Solve your HDMI EDID display problems

The HDMI EDID Feeder

The ideal addition to your toolkit. Fix display problems by edid feederinstalling this device in line with your source and setting your own EDID. Ideal for when the display does not have the correct identification or where the EDID is lost when using splitters or extenders.

16 settings available from 720p to 4k with various audio options.

 

What is EDID?

EDID (Extended Display Identification Data) is the name for the data held within a display which contains details such as maximum resolution, aspect ratio, colour capability and audio capabilities. When a source is connected to a display via an HDMI cable (e.g. a Blu-ray player is connected to a TV) the TV relays that information back to the Blu-ray player so that the Blu-ray player can produce the most appropriate image for that display. That usually means that the Blu-ray player produces a 1080p image for a 1080p capable TV, a 3D image for a 3D capable display, or a 720p image for a 720p capable display. In other words, it attempts to produce the highest quality image that the display can cope with.

Why might you need this HDMI EDID Feeder?

When only one source is connected to one display, the communication between Blu-ray and TV goes to plan as in the above scenario. But what happens if more than one TV is connected to the same Blu-ray player via an HDMI splitter as in the Typical HDMI Network diagram below?

 

typical_network HDMI EDID Feeder in Use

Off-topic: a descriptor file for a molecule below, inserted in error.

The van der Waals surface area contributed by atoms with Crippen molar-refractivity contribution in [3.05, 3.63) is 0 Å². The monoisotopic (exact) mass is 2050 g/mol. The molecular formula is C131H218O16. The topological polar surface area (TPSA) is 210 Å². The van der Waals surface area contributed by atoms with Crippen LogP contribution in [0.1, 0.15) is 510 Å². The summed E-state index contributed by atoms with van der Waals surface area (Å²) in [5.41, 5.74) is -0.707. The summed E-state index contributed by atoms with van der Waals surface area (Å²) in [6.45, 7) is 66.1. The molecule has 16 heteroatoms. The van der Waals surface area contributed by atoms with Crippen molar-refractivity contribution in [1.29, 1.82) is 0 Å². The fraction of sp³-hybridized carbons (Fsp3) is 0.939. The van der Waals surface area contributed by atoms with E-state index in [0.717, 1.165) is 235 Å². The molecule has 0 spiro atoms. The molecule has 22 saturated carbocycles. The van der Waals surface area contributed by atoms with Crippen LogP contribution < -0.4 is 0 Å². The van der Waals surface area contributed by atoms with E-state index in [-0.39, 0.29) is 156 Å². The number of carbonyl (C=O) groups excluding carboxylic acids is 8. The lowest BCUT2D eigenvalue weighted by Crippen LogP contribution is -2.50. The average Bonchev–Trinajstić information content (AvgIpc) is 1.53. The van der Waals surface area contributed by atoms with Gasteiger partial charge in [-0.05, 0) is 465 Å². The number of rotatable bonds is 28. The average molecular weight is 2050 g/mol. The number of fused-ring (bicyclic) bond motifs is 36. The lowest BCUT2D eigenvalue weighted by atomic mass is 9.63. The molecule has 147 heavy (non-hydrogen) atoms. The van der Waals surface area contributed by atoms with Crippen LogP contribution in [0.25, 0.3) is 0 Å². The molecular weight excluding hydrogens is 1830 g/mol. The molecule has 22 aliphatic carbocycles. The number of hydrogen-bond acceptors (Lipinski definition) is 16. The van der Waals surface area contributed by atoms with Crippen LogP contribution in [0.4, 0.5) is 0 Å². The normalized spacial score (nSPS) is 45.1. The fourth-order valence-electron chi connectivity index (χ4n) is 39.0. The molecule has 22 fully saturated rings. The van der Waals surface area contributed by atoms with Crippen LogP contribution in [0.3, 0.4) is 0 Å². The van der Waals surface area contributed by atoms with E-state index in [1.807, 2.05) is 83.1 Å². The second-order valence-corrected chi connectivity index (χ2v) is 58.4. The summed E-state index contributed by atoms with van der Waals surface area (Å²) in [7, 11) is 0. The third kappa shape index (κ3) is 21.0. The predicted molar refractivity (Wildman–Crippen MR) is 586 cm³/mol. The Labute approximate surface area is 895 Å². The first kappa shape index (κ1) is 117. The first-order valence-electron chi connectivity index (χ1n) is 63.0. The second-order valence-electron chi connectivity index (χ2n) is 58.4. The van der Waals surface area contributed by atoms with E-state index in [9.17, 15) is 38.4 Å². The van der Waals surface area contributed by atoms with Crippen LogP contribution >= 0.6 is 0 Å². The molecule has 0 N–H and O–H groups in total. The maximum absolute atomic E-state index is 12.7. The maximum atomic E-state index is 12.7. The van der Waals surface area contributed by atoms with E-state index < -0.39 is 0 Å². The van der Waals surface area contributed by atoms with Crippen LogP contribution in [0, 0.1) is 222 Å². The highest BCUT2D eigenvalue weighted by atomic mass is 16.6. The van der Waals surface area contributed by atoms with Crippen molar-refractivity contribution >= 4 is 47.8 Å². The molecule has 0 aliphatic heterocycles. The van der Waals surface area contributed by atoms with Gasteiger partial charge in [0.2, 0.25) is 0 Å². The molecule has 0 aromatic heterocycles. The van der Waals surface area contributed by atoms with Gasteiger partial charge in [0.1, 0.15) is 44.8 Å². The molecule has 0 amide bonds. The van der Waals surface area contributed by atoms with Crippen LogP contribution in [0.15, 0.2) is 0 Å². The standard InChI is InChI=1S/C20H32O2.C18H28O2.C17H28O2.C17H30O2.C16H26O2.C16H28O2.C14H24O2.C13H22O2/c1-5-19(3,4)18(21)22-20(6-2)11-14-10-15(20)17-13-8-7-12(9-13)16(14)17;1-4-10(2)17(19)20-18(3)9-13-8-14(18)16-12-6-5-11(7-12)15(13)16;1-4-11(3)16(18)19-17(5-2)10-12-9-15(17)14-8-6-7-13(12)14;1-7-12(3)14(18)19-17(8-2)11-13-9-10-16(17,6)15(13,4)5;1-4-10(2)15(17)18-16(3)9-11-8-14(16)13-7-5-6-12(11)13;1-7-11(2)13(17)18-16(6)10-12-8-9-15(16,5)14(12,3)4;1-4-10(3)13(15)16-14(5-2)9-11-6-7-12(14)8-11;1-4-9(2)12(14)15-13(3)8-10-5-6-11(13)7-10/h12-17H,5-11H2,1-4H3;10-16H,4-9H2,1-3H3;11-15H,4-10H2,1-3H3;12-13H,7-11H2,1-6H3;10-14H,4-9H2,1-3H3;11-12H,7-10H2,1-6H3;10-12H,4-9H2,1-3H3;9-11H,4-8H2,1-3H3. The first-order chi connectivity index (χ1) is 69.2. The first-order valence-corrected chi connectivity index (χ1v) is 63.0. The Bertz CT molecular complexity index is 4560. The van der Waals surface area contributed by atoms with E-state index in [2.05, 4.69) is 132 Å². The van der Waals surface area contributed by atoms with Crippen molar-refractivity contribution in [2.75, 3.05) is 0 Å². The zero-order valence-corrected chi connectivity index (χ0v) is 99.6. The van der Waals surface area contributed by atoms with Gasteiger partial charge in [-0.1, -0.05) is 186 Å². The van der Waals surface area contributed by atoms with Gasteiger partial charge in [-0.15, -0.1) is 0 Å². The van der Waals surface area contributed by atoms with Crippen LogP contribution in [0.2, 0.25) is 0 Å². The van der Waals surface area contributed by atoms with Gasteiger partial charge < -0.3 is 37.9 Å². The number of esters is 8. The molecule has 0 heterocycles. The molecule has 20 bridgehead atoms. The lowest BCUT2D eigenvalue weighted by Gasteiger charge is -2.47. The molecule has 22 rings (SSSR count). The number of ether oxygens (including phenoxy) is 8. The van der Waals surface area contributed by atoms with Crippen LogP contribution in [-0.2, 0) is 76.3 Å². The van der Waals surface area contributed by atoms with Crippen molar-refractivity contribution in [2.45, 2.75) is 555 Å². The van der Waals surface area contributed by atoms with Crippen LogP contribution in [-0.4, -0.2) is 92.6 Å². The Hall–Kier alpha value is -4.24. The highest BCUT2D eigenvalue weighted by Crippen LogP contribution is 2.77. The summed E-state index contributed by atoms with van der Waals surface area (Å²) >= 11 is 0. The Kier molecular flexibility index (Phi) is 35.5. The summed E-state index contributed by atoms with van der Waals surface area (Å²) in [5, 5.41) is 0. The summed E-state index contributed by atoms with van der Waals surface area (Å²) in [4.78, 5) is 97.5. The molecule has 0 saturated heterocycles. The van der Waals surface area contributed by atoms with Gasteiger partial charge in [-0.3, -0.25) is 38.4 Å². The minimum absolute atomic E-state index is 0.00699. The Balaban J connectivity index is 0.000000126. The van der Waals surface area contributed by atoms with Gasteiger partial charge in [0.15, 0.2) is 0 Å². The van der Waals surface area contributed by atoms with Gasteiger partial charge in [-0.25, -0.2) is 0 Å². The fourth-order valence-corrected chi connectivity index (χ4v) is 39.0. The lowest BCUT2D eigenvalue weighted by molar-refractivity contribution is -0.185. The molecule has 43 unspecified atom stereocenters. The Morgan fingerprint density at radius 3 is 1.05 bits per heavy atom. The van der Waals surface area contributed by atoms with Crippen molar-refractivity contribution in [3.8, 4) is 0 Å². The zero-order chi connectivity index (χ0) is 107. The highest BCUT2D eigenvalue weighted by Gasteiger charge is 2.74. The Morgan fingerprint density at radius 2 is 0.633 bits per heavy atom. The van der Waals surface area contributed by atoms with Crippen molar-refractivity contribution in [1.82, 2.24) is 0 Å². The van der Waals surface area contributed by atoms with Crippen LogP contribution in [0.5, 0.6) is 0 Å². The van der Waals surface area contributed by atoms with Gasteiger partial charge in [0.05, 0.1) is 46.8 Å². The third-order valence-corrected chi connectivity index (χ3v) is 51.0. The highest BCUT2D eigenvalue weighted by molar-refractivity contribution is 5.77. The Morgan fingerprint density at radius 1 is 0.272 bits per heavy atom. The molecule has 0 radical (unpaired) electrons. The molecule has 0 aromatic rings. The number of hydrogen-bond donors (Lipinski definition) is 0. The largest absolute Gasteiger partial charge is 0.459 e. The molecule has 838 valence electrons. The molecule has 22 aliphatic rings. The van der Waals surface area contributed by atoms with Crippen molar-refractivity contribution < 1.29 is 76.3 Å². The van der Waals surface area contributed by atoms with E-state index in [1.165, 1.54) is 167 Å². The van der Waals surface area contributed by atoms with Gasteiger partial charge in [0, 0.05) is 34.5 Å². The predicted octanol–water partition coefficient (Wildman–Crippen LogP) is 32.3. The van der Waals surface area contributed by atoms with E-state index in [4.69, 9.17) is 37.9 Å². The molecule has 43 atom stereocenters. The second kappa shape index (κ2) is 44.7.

The Blu-ray player in the above scenario cannot now send out the best image to both TVs, so there has to be a compromise.

Depending upon the design of the splitter and how it is connected, it may take the EDID information from the 3D TV and send out a 3D image to the TV at the top of the diagram, and that TV would work fine. But the splitter is only capable of duplicating the one HDMI signal that it receives, so it will also send out a 3D image to the non-3D capable TV and this will not make good viewing (the lower TV will not be able to produce a watchable image).

A slightly different scenario is where an extender over Cat5/6 cable is used to extend the distance between the Blu-ray player and a single TV. In this case, the EDID may be lost completely so the Blu-ray player would revert to a default setting that may not be a good match for the TV being used.

The Blu-ray player must be told how to deal with these situations.

The Solution

By placing the HDMI EDID Feeder in the position shown on the diagram on the right, an EDID setting can be selected which will allow both TVs to display an image. The Blu-ray player will read the data according to the position of the 16 position switch, rather than from either of the TVs connected. The best option should be selected based upon the capabilities of the least capable TV. In our example, setting D should be fine allowing both TVs to display non-3D 1080p video with 2 channel stereo (the settings are listed on the base of the HDMI EDID Feeder for easy reference).

This is only one example. The difference between the displays might be 3D capability as above, it might be 4k capability, 1080p capability or it might be audio capability.  The source may be  satellite receiver or a DVD player and the network might include a multi-channel receiver/amplifier instead of a TV. However in all cases the principle is the same – the source must be presented with the most appropriate data and the HDMI EDID Feeder can provide the solution.

Our product code is 411001. Click here to buy.